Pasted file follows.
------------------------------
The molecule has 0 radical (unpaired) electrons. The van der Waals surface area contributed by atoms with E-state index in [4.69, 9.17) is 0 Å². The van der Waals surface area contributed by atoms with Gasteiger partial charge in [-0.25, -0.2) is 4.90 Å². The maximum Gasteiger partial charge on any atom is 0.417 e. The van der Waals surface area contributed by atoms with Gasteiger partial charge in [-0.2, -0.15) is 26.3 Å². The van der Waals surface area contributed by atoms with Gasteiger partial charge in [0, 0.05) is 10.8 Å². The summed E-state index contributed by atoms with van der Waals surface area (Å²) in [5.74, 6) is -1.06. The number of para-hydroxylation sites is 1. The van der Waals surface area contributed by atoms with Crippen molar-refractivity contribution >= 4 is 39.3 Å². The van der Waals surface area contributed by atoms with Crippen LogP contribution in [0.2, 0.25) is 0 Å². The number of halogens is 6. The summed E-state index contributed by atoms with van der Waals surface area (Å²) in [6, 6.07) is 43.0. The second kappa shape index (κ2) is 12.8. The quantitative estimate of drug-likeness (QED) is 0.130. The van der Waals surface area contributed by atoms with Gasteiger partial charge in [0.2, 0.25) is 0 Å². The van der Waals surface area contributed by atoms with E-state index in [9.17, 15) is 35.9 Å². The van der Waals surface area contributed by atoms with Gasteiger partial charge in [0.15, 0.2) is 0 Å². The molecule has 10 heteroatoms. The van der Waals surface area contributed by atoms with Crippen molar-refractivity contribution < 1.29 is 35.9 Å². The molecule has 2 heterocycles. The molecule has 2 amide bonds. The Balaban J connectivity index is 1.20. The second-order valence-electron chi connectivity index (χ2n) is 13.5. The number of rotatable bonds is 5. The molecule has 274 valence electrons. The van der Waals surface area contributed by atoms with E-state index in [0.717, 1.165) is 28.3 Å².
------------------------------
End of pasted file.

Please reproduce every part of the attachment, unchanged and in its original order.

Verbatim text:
The molecule has 0 radical (unpaired) electrons. The van der Waals surface area contributed by atoms with E-state index in [4.69, 9.17) is 0 Å². The van der Waals surface area contributed by atoms with Gasteiger partial charge in [-0.25, -0.2) is 4.90 Å². The maximum Gasteiger partial charge on any atom is 0.417 e. The van der Waals surface area contributed by atoms with Gasteiger partial charge in [-0.2, -0.15) is 26.3 Å². The van der Waals surface area contributed by atoms with Gasteiger partial charge in [0, 0.05) is 10.8 Å². The summed E-state index contributed by atoms with van der Waals surface area (Å²) in [5.74, 6) is -1.06. The number of para-hydroxylation sites is 1. The van der Waals surface area contributed by atoms with Crippen molar-refractivity contribution >= 4 is 39.3 Å². The van der Waals surface area contributed by atoms with Crippen LogP contribution in [0.2, 0.25) is 0 Å². The number of halogens is 6. The summed E-state index contributed by atoms with van der Waals surface area (Å²) in [6, 6.07) is 43.0. The second kappa shape index (κ2) is 12.8. The quantitative estimate of drug-likeness (QED) is 0.130. The van der Waals surface area contributed by atoms with Gasteiger partial charge in [0.2, 0.25) is 0 Å². The van der Waals surface area contributed by atoms with E-state index in [9.17, 15) is 35.9 Å². The van der Waals surface area contributed by atoms with Gasteiger partial charge in [0.15, 0.2) is 0 Å². The molecule has 10 heteroatoms. The van der Waals surface area contributed by atoms with Crippen molar-refractivity contribution < 1.29 is 35.9 Å². The molecule has 2 heterocycles. The molecule has 2 amide bonds. The Balaban J connectivity index is 1.20. The second-order valence-electron chi connectivity index (χ2n) is 13.5. The number of rotatable bonds is 5. The molecule has 274 valence electrons. The van der Waals surface area contributed by atoms with E-state index in [0.717, 1.165) is 28.3 Å².